Mike Pence Cost a Small Hot-Air Balloon Business $10,000 Thanks to His Unannounced Aspen Vacation

Vice President Mike Pence won't let North Korea hijack the Olympic games. Chip Somodevilla/Getty Images

Update | Vice President Mike Pence's vacation in Aspen, Colorado last week may have cost a small business up to $20,000. Pence's winter getaway in the luxe ski town forced hot-air balloon business Above It All Balloon Co. to cancel all of its flights during the six-day visit, cutting into a week that is usually a big moneymaker for the family-run company.

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"It's been very disappointing," co-owner Pam Wood told The Aspen Times. "This is our busiest week of the winter."

She estimated the company lost between $10,000–$20,000 as Pence's security team declared the sky surrounding the business "national defense airspace," preventing anyone from flying within three miles of where Pence and his family were staying. Anyone who enters the forbidden airspace can be hit with civil penalties, criminal charges, and "use of deadly force," if they're deemed to be a danger to the vice president.

Wood said she understood the need for security measures to protect Pence, but was upset she wasn't told about it earlier so she could rearrange her rides for the usually booming week between Christmas and New Year's.

"I found out the morning of his arrival," she told the New York Daily News. "We weren't given any advance notice. I couldn't try to plan and change our launch site because we need insurance and approvals and permits and to try to move that on such short notice was impossible."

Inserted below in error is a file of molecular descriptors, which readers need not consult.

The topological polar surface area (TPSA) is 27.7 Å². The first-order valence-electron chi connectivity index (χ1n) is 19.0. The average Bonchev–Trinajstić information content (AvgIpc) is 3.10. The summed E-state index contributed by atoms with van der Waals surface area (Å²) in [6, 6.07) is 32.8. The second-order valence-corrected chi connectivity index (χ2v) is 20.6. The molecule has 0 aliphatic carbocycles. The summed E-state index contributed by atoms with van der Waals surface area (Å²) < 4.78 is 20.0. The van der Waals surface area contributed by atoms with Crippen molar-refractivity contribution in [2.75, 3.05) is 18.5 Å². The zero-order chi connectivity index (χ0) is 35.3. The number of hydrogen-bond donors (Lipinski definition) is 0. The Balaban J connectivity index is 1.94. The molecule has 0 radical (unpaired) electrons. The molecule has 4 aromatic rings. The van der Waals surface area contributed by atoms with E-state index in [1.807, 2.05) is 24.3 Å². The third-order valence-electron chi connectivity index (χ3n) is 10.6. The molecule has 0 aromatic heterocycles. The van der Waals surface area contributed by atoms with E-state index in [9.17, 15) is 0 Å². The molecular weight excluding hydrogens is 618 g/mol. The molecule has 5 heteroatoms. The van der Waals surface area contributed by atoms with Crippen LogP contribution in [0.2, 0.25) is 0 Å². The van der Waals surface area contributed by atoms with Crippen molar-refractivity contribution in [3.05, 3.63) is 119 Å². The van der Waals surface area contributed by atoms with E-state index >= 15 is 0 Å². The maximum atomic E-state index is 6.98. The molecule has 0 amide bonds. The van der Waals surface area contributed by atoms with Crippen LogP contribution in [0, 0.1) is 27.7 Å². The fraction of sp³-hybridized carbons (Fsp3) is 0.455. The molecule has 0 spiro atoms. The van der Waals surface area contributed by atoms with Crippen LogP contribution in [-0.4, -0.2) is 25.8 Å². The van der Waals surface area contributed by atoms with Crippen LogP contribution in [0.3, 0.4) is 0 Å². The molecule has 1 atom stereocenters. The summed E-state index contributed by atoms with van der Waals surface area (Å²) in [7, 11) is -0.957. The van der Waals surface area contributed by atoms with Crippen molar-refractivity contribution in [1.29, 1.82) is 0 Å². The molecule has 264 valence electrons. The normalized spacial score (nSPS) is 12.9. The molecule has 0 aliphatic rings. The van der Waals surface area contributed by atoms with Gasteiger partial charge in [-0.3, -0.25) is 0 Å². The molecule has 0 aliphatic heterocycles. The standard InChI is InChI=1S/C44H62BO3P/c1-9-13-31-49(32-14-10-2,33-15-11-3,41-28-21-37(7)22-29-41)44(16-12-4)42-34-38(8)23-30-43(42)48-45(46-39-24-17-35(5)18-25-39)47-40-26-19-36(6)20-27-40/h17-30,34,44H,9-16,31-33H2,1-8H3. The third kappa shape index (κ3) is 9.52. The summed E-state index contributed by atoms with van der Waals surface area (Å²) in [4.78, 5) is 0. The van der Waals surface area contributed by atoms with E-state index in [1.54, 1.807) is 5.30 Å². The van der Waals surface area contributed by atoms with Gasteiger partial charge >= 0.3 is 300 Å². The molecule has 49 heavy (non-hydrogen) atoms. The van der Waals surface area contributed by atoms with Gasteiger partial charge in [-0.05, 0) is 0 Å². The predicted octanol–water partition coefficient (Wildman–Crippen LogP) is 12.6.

Pence once declared that the Trump administration as "the best friend that small business in America will ever have."

The vice president and his wife Karen stayed at a secluded residence outside of Snowmass Village in the Aspen area from December 26. Wood said her staff hoped that Pence would opt to get out of town early.

"They were in limbo during a busy time hoping the vice president would leave early but that didn't happen," she told the Daily News.

To make matters worse, Wood said, the area experienced bad weather for flying before Pence's arrival, and good weather during his stay. Still, she's hopeful that her business will recover from the unannounced visit.

"It's one of those things where it could have been weather or a politician. Winter has its ups and downs and we hope it will fill in at some point," Wood said to the Daily News.

Michelle Obama visited the area with her daughters Sasha and Malia in 2015, but Wood said this didn't have any impact on hot-air balloon rides because the first family stayed closer to Aspen.

A spokeswoman for the Secret Service said the agency tries to work with local businesses when it establishes security perimeters. The hot air balloon company could have made a request for a waiver to use the airspace, she said, but it did not receive such a request by the operator, however. Although hot air ballooning was prohibited within the three-mile perimeter, the Secret Service worked with another company in a previous visit to allow it to fly, according to the spokeswoman.

"Bottom line, no one reached out to the USSS or FAA to make such a request," she said in a statement to Newsweek.

This story has been updated with comment from the Secret Service.